Anyway, on to reflect about day five. The day began with coffee and pastries, as per usual. We had four skirt boards and four legs that were begging for some artistic flair. No need to worry, the shop was prepared to deliver. Here, Jeff is showing us a table router that has a bit in it that makes a small bead along the edge of the board you push through it. I ended up using this detail on my skirt boards for a little rounded detail to match the edge of my table top. This process was surprisingly simple as long as you make sure there is no saw dust piled up preventing you from making a straight cut. Naturally, I did not make sure of that but, we'll chalk it up to a learning experience. Another option we were taught for our skirt boards was cutting it to a curve. You can see Steve proudly showing off his curve. To achieve this detail, we were taught to used a nail, a thin piece of wood, and some clamps to trace a perfect curve. Then, head over to the jig saw and cut along the line. Fairly simple until you need to take a block planer to it to make sure it's is smooth and symmetrical. But, it really does end up looking great.
The next detail we learned about dealt with the legs. We were taught about the development of another Jeffry Lohr original jig designed to taper legs so they have two angled sides instead of being square. I am using said jig in the picture to the left. The jig holds the leg firmly in place with wedges at the angle desired. The excess wood hangs over the edge. It even had a handy handle to push the jig and the leg through the table saw. I must say, this jig produces some fine looking table legs.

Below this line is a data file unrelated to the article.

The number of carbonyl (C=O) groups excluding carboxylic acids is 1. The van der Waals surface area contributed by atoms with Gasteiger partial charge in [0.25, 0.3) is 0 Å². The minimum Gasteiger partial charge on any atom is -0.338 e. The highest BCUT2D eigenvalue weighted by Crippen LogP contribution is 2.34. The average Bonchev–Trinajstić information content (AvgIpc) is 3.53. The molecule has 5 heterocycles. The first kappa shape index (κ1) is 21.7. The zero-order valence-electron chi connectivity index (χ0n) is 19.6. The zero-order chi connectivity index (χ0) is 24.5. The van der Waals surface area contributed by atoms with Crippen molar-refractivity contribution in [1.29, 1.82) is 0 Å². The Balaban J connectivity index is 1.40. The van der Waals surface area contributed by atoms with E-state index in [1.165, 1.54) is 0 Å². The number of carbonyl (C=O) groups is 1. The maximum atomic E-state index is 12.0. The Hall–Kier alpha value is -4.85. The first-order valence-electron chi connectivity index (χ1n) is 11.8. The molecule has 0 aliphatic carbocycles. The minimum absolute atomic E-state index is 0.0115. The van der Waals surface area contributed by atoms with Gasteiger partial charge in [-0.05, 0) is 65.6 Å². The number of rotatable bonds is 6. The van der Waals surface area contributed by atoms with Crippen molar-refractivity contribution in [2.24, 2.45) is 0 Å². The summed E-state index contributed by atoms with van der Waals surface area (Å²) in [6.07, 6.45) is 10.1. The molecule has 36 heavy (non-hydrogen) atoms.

Although I lack any photos to document it, Jeff spent a good portion of an hour teaching us how to replace blades in jointers and planers. He has spent time throughout the course explaining the inner workings of the machines that fill the shop. He designed this course so that if you have your own shop at home, or have the desire to begin assembling one, you know how to maintain your machines. Each process is unique and, in some cases, extremely complex but he has a method for all of it and he shares it with his students. He tells you which kind of machines he recommends but also explains the pros and cons to other options. Whether you take the course to learn the proper techniques of a craft you already experiment with or a student (like me) who knows nothing about woodworking and wants to learn, this course will give you everything you could ever need or want.
Now, I will return to our final class to (hopefully) finish up my table! I look forward to finding out what finishing touches they have in store for us today. Have a wonderful Saturday!